Start by prepping for healthy, low-cost eating in the car by stocking your cooler with snacks and drinks for the road. In a recent study, one group of road-tripping families was asked to pack a cooler with drinks and fruit. A second group was asked to travel without a cooler. Result? The families with coolers spent an average of $2.31 less per 100 miles on their road trip food than those without coolers. Perhaps more importantly, they also ate 82 calories less per hour of driving. And since driving for several hours can significantly lower your calorie burn for that day, taking in fewer calories becomes that much more important.
Keep plenty of water and low-calorie drinks in the car: The recirculated air can make you extra-thirsty, and thirst is often mistaken for hunger. When it comes to snacks, keep on hand homemade protein-rich nibbles like trail mix and nutty granola bars, as the protein will keep you fuller longer. And of course you’ll want to include easy-to-eat fruits and vegetables like cherries, grapes, baby carrots, sliced bell peppers, and cherry tomatoes. When paired with dip, the vegetables become a great appetizer once you reach your destination and start making dinners. It’s also good to bypass the rest-stop junk food by packing super-flavorful sandwiches topped with crisp vegetables and spread with pesto or herbed cream cheese.
Some smart cooler-packing tips:
Freeze water and other drinks in plastic bottles the night before you leave, and use them to help foods stay cold in the cooler. (Never let any plastic bottles sit in the hot sun, by the way, or the chemcials in them may leach into the contents. And be sure to recycle one-time-use bottles when you're done with them.)
Make your sandwiches the night before also, to make your getaway less hectic. Plus, the sandwiches will stay cold longer if they’re thoroughly chilled in the fridge before they go into the cooler.
Aim to fill your cooler with 75 percent food and 25 percent ice, frozen drinks, or cold packs. This allows the cold air to circulate more freely, which will better chill your food.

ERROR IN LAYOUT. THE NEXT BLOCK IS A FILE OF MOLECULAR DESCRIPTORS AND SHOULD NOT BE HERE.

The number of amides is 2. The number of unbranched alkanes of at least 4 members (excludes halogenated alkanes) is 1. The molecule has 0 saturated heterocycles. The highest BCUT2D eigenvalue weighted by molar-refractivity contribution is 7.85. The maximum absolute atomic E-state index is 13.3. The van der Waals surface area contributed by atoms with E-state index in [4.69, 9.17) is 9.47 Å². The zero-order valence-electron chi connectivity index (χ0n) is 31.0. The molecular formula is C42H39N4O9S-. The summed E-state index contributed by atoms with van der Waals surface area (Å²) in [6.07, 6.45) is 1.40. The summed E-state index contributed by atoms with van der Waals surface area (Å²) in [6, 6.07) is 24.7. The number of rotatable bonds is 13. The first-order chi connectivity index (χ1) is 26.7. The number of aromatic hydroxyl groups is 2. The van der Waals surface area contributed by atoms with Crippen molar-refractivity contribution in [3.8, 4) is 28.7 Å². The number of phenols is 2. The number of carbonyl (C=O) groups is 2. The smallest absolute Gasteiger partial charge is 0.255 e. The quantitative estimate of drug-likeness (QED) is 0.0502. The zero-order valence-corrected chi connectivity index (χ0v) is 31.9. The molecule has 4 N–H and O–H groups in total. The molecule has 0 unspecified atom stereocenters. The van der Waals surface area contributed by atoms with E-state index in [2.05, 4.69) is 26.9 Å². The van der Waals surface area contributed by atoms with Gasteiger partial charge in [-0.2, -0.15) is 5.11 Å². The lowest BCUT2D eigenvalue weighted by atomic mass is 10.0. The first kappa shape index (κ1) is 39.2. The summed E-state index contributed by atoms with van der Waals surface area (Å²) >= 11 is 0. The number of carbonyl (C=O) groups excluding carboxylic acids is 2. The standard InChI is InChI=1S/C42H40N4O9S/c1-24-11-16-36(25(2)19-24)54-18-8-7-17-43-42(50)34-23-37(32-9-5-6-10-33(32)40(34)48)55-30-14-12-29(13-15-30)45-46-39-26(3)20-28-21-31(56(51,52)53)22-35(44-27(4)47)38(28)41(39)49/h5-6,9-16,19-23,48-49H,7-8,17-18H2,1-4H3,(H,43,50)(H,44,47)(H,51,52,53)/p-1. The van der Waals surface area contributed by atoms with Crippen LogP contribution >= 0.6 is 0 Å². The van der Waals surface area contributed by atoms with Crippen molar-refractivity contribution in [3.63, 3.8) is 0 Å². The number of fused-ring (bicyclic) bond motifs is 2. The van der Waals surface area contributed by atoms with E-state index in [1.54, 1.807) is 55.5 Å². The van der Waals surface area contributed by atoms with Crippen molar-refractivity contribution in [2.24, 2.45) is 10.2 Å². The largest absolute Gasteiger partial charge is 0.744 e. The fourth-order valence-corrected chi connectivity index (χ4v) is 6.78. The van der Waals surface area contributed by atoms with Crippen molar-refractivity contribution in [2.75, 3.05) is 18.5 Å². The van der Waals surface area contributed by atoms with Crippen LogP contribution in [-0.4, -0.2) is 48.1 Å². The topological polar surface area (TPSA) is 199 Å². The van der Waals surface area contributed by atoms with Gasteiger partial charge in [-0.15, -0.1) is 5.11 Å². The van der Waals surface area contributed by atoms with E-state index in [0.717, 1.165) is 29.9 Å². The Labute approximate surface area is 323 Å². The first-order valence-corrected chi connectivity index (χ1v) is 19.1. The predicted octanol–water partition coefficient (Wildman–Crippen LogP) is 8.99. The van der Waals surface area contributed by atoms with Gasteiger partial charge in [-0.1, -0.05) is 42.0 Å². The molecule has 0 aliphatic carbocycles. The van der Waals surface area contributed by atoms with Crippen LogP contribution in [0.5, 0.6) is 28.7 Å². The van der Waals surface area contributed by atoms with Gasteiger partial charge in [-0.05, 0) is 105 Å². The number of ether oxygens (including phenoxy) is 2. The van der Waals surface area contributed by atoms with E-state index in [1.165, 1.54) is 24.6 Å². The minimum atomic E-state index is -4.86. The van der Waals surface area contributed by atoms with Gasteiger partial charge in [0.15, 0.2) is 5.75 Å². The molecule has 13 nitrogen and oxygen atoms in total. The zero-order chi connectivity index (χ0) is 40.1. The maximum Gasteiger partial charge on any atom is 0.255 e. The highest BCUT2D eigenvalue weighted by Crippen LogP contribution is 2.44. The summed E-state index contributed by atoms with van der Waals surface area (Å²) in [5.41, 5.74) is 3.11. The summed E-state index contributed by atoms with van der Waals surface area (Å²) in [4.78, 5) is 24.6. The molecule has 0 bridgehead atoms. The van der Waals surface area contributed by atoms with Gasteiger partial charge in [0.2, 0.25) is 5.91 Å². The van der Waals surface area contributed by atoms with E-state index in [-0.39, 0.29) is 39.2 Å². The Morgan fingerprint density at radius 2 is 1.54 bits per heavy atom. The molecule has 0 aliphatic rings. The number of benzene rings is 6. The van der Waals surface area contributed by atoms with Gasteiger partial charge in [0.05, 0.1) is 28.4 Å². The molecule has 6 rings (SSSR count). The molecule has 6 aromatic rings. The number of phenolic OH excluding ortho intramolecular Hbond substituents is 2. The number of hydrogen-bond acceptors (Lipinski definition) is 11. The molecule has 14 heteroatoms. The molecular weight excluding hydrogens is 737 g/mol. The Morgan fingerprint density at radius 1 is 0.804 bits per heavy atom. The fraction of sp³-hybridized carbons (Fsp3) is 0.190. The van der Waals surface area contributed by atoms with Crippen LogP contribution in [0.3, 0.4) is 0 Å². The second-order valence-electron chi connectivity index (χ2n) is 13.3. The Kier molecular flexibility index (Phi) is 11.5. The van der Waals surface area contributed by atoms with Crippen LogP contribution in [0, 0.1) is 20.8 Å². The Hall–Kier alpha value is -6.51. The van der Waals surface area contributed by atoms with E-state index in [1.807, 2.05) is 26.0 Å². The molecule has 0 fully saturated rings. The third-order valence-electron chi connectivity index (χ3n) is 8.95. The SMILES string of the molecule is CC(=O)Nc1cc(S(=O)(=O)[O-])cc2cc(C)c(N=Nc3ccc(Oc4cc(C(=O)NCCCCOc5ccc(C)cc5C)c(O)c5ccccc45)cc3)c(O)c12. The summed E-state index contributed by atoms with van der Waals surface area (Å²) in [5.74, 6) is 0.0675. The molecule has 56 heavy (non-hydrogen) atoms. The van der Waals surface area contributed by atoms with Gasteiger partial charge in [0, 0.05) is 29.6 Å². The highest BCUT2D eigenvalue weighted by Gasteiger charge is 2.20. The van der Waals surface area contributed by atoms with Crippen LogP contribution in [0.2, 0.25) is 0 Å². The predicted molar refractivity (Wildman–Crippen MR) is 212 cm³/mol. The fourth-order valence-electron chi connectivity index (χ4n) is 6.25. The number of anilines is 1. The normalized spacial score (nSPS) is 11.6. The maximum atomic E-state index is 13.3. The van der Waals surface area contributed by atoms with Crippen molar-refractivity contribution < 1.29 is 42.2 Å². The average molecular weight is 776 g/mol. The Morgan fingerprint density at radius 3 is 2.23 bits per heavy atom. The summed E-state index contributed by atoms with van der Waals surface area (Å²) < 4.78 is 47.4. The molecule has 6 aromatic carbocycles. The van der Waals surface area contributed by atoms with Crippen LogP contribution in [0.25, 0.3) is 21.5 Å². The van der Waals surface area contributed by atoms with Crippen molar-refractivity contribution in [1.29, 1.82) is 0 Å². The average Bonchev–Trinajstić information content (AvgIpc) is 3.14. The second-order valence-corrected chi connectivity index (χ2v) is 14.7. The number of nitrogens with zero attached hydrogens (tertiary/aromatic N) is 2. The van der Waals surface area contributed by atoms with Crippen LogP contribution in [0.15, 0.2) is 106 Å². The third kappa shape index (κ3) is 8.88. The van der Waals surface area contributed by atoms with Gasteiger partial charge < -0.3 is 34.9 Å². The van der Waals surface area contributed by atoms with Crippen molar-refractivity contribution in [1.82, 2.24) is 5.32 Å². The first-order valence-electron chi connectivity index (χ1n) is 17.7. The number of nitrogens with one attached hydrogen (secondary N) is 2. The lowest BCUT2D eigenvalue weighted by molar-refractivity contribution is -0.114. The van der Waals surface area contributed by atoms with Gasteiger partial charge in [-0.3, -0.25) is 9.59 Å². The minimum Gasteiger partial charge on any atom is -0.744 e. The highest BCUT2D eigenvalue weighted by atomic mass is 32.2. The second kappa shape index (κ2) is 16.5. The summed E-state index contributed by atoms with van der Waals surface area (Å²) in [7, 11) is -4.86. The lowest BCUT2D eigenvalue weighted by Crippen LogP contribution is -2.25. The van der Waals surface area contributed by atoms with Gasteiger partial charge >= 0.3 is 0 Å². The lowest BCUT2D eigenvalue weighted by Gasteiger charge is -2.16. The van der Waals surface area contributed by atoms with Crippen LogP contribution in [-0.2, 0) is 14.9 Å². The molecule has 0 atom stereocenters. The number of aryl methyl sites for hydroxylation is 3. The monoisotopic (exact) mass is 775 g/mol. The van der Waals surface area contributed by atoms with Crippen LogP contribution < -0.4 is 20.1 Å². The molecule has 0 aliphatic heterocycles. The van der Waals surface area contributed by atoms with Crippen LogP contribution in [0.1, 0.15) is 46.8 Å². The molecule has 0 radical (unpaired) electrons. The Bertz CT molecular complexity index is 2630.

If you’re headed to the beach or lakeside, consider renting a place with a kitchen. This will save you a bundle on food money. Studies also show that the more frequently you eat out, the more likely you are to gain weight from all those hidden calories. A good strategy is to eat all your breakfasts at home, plus a lunch or dinner every day. That leaves one meal out each day at the local crab shack, drive-in restaurant, or steakhouse. Once you’re at your destination, be sure to check for local farm stands so you can pick up fresh, local produce. Trying out new and local food can be a great part of a vacation for you and your family.
If you’re camping, opt for chicken, turkey, or tofu sausages and hot dogs rather than the usual high-fat versions of these grilled goodies. And look for all-natural, nitrate-free brands. Accompany them with plenty of grilled vegetables.
So…ready to hit the road? Try these snacks and fixings for some great vacation dinners, courtesy of the Rodale Recipe Finder.
#2: Rolled Garden Sandwiches. Those highway signs for fast food will be a lot less tempting if you’re packing these rolled turkey and Swiss sandwiches, or wedges of crusty bread layered with pesto, chicken, and vegetables. Or hand out these healthy, handy Mediterranean Salad Wraps.
#4: Chicken Sausage with Summer Squash. This dish is easy to prepare at a campsite or your vacation rental. Round out the meal with Spicy Grilled Corn. If you’re staying at a cabin or condo, bring your own pasta and vegetables (or use local farm stand finds) for easy, great-tasting dishes like Summer Market Pasta or Penne with Summer Vegetables.
#5: Honeyed Summer Fruit Bowl. This refreshing fruit salad is wonderful for breakfast, or as a sweet treat after lunch or dinner. Make it even more amazing by using seasonal peaches, plums, berries, and melon.